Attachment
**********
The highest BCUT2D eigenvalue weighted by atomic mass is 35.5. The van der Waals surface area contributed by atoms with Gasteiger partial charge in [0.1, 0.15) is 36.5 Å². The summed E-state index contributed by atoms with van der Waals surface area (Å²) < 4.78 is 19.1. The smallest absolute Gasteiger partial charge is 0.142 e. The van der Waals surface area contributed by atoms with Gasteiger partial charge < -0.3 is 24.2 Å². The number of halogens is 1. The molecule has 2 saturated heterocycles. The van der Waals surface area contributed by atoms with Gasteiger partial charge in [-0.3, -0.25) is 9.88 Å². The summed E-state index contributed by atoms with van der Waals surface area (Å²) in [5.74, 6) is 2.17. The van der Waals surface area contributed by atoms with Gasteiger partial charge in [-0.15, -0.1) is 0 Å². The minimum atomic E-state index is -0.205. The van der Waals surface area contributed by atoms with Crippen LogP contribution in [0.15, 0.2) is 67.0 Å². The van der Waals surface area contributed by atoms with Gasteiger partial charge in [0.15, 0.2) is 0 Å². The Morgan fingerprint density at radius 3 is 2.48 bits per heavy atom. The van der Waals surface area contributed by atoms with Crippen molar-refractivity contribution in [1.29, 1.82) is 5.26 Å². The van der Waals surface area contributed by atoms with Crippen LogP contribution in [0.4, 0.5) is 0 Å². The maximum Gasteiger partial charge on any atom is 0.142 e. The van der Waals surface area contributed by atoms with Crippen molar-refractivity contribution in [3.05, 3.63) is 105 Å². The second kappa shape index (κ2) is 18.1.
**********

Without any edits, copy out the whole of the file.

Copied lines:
The highest BCUT2D eigenvalue weighted by atomic mass is 35.5. The van der Waals surface area contributed by atoms with Gasteiger partial charge in [0.1, 0.15) is 36.5 Å². The summed E-state index contributed by atoms with van der Waals surface area (Å²) < 4.78 is 19.1. The smallest absolute Gasteiger partial charge is 0.142 e. The van der Waals surface area contributed by atoms with Gasteiger partial charge < -0.3 is 24.2 Å². The number of halogens is 1. The molecule has 2 saturated heterocycles. The van der Waals surface area contributed by atoms with Gasteiger partial charge in [-0.3, -0.25) is 9.88 Å². The summed E-state index contributed by atoms with van der Waals surface area (Å²) in [5.74, 6) is 2.17. The van der Waals surface area contributed by atoms with Gasteiger partial charge in [-0.15, -0.1) is 0 Å². The minimum atomic E-state index is -0.205. The van der Waals surface area contributed by atoms with Crippen LogP contribution in [0.15, 0.2) is 67.0 Å². The van der Waals surface area contributed by atoms with Gasteiger partial charge in [0.15, 0.2) is 0 Å². The Morgan fingerprint density at radius 3 is 2.48 bits per heavy atom. The van der Waals surface area contributed by atoms with Crippen molar-refractivity contribution in [1.29, 1.82) is 5.26 Å². The van der Waals surface area contributed by atoms with Crippen LogP contribution in [0.4, 0.5) is 0 Å². The maximum Gasteiger partial charge on any atom is 0.142 e. The van der Waals surface area contributed by atoms with Crippen molar-refractivity contribution in [3.05, 3.63) is 105 Å². The second kappa shape index (κ2) is 18.1.